The story is underbaked in the center, but damned if those edges aren’t golden brown. The introduction of President Cooper is fascinating, given how much policy is discussed on Scandal with no accompanying discussion about ideology. “Innocent” doesn’t go towards nailing down Fitz’s ideology—the same Republican prez who forced through gun control now wants to shutter military bases, go figure! But just the mention of another president, even if he’s as much a random amalgam of commander-in-chief archetypes as is Fitz, widens the sky and puts Scandal closer to presenting actual ideas about its often heady subject matter.

The problem was Carnahan, who was as limited as a one-off character as Scandal’s regulars can be, with no reason to exist beyond serving Olivia’s needs. Olivia’s need in this instance is to be reminded of her fallibility, which is rooted in her insistence on relying on her gut no matter how many times it misleads her. Olivia clearly suffers from an extreme strain of confirmation bias. She’s not only in love with being right, she’s in love with the idea of being able to sense who and what is right, and that romantic notion blinds her to the havoc she creates when she’s wrong. It’s clearly the right time for Olivia to be grappling with these ideas, as she frets over Jake being detained for a crime of which she wants to believe he’s innocent. It’s standard operating procedure to do a case of the week that neatly dovetails with Olivia’s boy drama, but the Carnahan story was a clumsy way to get there, especially given that Carnahan’s hammy confession makes the average Law And Order climax look like the apex of subtlety.


Still, Carnahan accomplishes his primary goal, which is to work Olivia into a lather about Jake’s detainment until she’s so upset, Abby and Rowan are forced to intervene, browbeating Fitz until he allows Olivia to visit Jake. Jake is a tricky character to work with, but his detainment on suspicion of Jerry’s murder, there’s some humanity restored to him, especially as he tells Olivia about his family in preparation for his execution. Kerry Washington plays the scene beautifully, and, as is rarely the case, Olivia’s feelings for Jake track. What frustrates Olivia is not so much that she’s genuinely conflicted in this love triangle, but that the circumstances around Fitz and Jake make them equally impossible to objectively evaluate on her own terms. It’s a love triangle with ever changing dimensions, and Olivia is reacting to the changing dynamics far more often than she’s driving them. Maybe with time she would have arrived at the conclusion that Jake is no more than a friend with benefits, but when her married ex-boyfriend starts trying to execute him, y’know, it gets muddy.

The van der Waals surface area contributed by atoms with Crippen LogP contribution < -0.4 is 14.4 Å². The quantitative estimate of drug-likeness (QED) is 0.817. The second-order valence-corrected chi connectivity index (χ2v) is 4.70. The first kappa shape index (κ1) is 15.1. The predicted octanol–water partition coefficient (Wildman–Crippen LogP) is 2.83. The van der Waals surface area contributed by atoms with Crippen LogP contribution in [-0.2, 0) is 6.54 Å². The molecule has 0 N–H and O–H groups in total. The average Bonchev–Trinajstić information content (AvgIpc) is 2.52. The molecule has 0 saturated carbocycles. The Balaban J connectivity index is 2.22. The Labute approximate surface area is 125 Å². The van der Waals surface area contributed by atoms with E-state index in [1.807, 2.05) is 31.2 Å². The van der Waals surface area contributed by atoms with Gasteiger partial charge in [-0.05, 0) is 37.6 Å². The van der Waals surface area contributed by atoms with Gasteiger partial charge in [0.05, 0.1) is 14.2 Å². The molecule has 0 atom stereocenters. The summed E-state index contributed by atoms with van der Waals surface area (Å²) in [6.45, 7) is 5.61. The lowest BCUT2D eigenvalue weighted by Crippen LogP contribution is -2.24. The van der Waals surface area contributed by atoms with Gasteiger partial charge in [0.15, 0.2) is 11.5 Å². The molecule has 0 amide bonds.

That brings me to Mellie, who as usual, has the most interesting non-Olivia stuff going on. First off: Yo, how much fun is Bitsy Cooper? I thought her shtick might get old after a scene, but I relished every moment Bitsy and Mellie spent together. Their scenes set up what could be an exciting new dynamic, with a ravenous Mellie emerging from hibernation and becoming Fitz’s foil again. Mellie as Fitz’s foil is not new, but before, all of Mellie’s power plays were based on a strategy of breaking Olivia’s spell on Fitz so he would focus on building the loveless political power couple of her dreams. Bitsy flipped the whole script, reminding Mellie that she has power independent of Fitz, and can be a potent force if she plays it right.